Part of the reason I restarted this blog was to make a challenge for myself. I would use it to chronicle my observations and thoughts, and receive input from my friends, family, and readers.
The challenge: Go 1 month without driving my car.
There have been several motivating factors behind deciding that this would be my challenge.
First and foremost, my main motivation is based on my personal finance goal to get out of debt. I’ve been reading a lot of things from Get Rich Slowly and various other financial lifestyle articles. They all have the same underlying theme: make more than you spend.
There are two ways of accomplishing this:
- Increase income
- Decrease spending
I was doing very well with #2 up until a few months ago when I moved to Arlington. I was paying $900/mo. to a $311 car payment, which significantly cut into the highest interest debt I owe on my Nissan. After the move, I was forced to cut back on my debt reduction strategy to $600/mo. That’s still about double the monthly payment, and all things considered, is still a great way to bring down my overall total.
Like many things in life, the only thing that stays the same is change. I received a letter a few weeks ago saying my student loans were coming out of their deferment period, and that I would have to start making payments starting in October. This was yet another thing that was going to force a schedule slip for my car debt plan.
Reflecting on things I’ve learned from GRS & others, I looked at the master formula. My general go-to approach has always been cut expenses, but I’ve reduced all of my expenses to what I feel I could comfortably achieve already. The only other option was to increase income.
This obviously meant some sort of second job. My one requirement: nothing that requires me to “request off” work. I am a fully independent adult, and can make my own choices. One thing I strongly value is never asking permission to live my own life. That post will be saved for another day.
I tried to apply to be a Teachers Assistant at Hopkins. Having just recently graduated, I thought it would be a great transition to become a grader. I was a TA once back in undergrad, and it was a pretty good gig. I sent a few emails to my favorite professors, but never heard back from most. The one I did hear back from decided to not use a grader.
I looked into freelance work. Not having a strong network of outside clients and without a portfolio of unclassified work, I don’t think freelance work would net me much money for the time commitment, although I’m still looking into this.
I considered becoming a high school tutor, like my roommate. He does this work as a second job, and seems to rake in a good amount of cash from it. I’m told I can set my availability, as long as I’m willing to drive to the student’s home. In metro DC traffic, that could vary from 10 minutes to an hour or more.
The Ah ha! Moment
The straw that broke the camel’s back and made the light bulb turn on came from dear old Uncle Sam in the form of a pair of property tax bills. One from Fairfax County, and one from Arlington County. A whopping $350 I should have been expecting.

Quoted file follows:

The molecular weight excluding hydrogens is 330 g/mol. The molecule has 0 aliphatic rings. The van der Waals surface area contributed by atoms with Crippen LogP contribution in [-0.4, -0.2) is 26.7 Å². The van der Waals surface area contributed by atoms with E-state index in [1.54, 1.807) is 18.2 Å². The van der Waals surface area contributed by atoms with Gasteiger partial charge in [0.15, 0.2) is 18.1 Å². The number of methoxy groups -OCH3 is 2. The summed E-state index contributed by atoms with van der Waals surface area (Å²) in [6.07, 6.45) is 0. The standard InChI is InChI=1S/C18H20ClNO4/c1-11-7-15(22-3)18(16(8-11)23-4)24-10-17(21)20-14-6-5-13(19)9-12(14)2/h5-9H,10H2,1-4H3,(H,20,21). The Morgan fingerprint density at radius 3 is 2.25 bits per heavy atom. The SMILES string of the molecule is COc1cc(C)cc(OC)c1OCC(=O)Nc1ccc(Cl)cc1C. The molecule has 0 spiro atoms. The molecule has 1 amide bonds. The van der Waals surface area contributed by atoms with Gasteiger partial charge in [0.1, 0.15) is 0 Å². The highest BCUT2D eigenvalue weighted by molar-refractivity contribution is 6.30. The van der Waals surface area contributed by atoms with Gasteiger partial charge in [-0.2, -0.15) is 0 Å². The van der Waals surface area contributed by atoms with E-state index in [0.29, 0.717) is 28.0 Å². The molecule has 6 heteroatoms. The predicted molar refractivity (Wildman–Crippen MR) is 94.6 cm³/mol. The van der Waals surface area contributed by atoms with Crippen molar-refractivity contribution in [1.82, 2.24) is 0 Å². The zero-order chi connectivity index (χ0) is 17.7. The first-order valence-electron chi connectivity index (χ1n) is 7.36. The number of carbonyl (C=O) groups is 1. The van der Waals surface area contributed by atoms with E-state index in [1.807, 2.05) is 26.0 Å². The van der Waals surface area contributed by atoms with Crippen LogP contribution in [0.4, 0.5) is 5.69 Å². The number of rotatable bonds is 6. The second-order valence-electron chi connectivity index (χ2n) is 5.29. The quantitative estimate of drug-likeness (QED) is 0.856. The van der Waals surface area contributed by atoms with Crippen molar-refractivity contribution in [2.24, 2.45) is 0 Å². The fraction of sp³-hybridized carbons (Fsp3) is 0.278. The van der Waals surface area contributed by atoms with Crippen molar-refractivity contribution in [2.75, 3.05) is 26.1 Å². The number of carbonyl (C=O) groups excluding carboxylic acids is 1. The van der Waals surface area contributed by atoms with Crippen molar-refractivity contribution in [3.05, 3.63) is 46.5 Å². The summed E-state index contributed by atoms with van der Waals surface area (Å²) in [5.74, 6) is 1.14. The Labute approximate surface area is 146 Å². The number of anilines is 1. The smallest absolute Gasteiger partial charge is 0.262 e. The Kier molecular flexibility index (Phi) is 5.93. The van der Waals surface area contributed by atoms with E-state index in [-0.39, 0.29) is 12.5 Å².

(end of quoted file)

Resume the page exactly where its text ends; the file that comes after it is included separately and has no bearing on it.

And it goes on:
“$350 so I can sit in traffic? Jeesh,” I thought to myself. “Saving time is expensive.” And that’s when it clicked.
All the while I was looking for a second job, I was willing to trade the extra time I have for extra money. But if you look at a car not as an essential piece of transportation, like most Midwesterners and those who live in cities without decent public transport, but as a time saver, it becomes a way to save time in exchange for money.
Looking at my monthly budget, I pay or save the following for car related expenses:
- Car payment – $600
- Car insurance – $555 every 6 months
- Gas – $100 (growing – figure hasn’t been adjusted for new commute)
- Maintenance – $25
- Taxes – $350/yr
This amounts to just under $850 month I’m spending to drive to work. On average I spend 35 minutes door-to-door in the morning, and about 50 minutes on the return home. That’s 85 minutes per day.
On the contrast, the two days I’ve taken the DC metro to Bethesda, I’ve gotten there and back in 65 minutes each way.
Extrapolating that out for the whole month, I save, on average 15 hours per month driving instead of taking the metro.
The DC Metro is not cheap, either. With recent rate hikes, each trip would cost $4.15, totaling about $166 per month. My company also offers to pay that with pre-tax dollars if I sign up for a special program. That would add some not-insignificant gains, but we’ll ignore that for this calculation.
Total time: 15 hours
Total cost: $850 – $166 = $684
Effective Hourly Wage: $45.60
I’m not so naive to think the cost is only time. Other benefits sacrificed includes comfort, convenience, and utility. Some metro cars have broken AC units, are packed like sardine cans, and I can no longer go on a Target run at a moment’s notice if I need something.
Ultimately though, each of those are traded by the added benefits of walking everywhere (very important for my sedentary work load), reduced environmental footprint, and less impulse spending.
The first step is always the hardest
With all of this in mind, I will start my new challenge on September 13th, and see where it takes me. Chances are, I’ll find some things I like, some things I don’t, and will have gained a valuable experience in the process.